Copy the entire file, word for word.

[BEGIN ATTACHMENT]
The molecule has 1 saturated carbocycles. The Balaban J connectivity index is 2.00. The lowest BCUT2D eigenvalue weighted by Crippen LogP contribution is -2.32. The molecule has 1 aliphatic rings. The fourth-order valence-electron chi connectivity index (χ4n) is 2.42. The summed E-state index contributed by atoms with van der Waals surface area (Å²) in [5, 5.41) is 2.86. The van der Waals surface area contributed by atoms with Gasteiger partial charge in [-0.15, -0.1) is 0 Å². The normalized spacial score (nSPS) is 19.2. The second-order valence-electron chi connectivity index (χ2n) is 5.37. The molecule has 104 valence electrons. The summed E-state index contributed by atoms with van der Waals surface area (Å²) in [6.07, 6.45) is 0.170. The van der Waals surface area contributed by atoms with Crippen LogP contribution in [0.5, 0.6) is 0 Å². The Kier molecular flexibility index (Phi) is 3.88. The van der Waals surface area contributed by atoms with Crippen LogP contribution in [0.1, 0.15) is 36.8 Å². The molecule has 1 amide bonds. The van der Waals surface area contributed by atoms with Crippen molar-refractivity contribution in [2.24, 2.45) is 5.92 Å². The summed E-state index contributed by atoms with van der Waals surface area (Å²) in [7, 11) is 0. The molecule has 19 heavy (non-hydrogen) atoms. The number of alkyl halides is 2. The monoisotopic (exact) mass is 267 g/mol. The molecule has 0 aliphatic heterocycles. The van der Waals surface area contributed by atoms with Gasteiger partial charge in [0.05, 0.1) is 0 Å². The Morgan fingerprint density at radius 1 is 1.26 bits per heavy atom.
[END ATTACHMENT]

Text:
The molecule has 1 saturated carbocycles. The Balaban J connectivity index is 2.00. The lowest BCUT2D eigenvalue weighted by Crippen LogP contribution is -2.32. The molecule has 1 aliphatic rings. The fourth-order valence-electron chi connectivity index (χ4n) is 2.42. The summed E-state index contributed by atoms with van der Waals surface area (Å²) in [5, 5.41) is 2.86. The van der Waals surface area contributed by atoms with Gasteiger partial charge in [-0.15, -0.1) is 0 Å². The normalized spacial score (nSPS) is 19.2. The second-order valence-electron chi connectivity index (χ2n) is 5.37. The molecule has 104 valence electrons. The summed E-state index contributed by atoms with van der Waals surface area (Å²) in [6.07, 6.45) is 0.170. The van der Waals surface area contributed by atoms with Crippen LogP contribution in [0.5, 0.6) is 0 Å². The Kier molecular flexibility index (Phi) is 3.88. The van der Waals surface area contributed by atoms with Crippen LogP contribution in [0.1, 0.15) is 36.8 Å². The molecule has 1 amide bonds. The van der Waals surface area contributed by atoms with Crippen molar-refractivity contribution in [2.24, 2.45) is 5.92 Å². The summed E-state index contributed by atoms with van der Waals surface area (Å²) in [7, 11) is 0. The molecule has 19 heavy (non-hydrogen) atoms. The number of alkyl halides is 2. The monoisotopic (exact) mass is 267 g/mol. The molecule has 0 aliphatic heterocycles. The van der Waals surface area contributed by atoms with Gasteiger partial charge in [0.05, 0.1) is 0 Å². The Morgan fingerprint density at radius 1 is 1.26 bits per heavy atom.